A busy beaver

Osborne balances Pride commitments with a 9-5 job working at a local HIV charity with gigs as professional drag queen Miss Beaver. “This is my 11th year involved with Bristol Pride, which is crazy. I won a local drag competition back in 2012, and one of the prizes was to perform on the main stage at Pride – which was a smaller event that year due to Jubilee and the Olympics, on College Green rather than Castle Park, so they didn’t have space for the Cabaret Stage. At the time I was working in one of the LGBTQ+ venues that no longer exists on Old Market, booking cabaret for their weekly cabaret slots on a Sunday.

“Daryn Carter, one of Bristol Pride’s directors, knew that and reached out to me after the 2012 Pride and asked me to help, knowing they wanted a Cabaret Stage back for the 2013 event.”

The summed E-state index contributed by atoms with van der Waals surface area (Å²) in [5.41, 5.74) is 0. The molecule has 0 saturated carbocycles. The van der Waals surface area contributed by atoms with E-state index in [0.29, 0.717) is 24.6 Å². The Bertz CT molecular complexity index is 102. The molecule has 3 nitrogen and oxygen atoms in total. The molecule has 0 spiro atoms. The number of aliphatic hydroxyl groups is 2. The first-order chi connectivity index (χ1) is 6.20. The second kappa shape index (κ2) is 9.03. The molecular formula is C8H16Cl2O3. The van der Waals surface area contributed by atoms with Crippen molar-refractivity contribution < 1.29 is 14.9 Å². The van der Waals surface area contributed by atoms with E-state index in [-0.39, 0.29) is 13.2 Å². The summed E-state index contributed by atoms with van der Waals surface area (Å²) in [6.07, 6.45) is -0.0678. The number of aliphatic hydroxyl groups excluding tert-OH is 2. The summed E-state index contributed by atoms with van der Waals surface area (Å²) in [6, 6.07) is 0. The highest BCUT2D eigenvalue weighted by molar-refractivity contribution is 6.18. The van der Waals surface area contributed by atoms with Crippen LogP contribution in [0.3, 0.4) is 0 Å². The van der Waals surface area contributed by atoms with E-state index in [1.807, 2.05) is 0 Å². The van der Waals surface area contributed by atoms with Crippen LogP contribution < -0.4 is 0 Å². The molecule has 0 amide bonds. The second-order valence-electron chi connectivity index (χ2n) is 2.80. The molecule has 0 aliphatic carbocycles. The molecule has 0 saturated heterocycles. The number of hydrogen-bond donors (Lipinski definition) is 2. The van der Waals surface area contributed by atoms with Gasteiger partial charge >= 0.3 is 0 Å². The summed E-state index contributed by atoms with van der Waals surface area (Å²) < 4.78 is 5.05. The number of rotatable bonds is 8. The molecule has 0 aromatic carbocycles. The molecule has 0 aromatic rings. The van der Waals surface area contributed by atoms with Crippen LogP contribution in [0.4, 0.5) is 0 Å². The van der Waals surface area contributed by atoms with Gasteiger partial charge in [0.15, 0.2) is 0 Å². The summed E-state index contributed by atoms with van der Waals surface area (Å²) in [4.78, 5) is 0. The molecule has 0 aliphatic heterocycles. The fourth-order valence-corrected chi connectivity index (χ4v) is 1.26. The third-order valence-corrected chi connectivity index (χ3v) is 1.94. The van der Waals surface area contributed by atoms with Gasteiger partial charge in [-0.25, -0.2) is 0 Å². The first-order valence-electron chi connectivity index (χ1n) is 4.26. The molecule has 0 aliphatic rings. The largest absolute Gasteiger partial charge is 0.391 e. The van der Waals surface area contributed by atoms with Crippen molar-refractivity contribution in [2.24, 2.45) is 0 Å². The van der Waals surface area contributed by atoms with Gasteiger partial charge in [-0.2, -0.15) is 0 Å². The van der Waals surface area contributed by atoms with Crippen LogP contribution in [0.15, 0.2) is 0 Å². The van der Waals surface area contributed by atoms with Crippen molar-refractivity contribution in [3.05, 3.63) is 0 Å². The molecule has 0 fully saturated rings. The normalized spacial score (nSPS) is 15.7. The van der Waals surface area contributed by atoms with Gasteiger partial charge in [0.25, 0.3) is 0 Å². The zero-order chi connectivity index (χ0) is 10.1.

Osborne’s in depth knowledge of both local and global cabaret performers was exactly what Bristol Pride needed, and he’s never looked back, nearly doubling the number of acts booked on his stage in the years that have passed. “I had quite a small, dedicated team back then on our humble little stage, but the acts were still phenomenal. As it’s progressed, I’ve ensured that there’s a good representation of good local talent. Bristol’s drag scene has evolved exponentially. The number of drag performers in Bristol now compared to when I was first booking is absurd, in the best way. Now, thankfully I have so many to choose from, because our drag scene is amazing, although it makes my job a lot harder!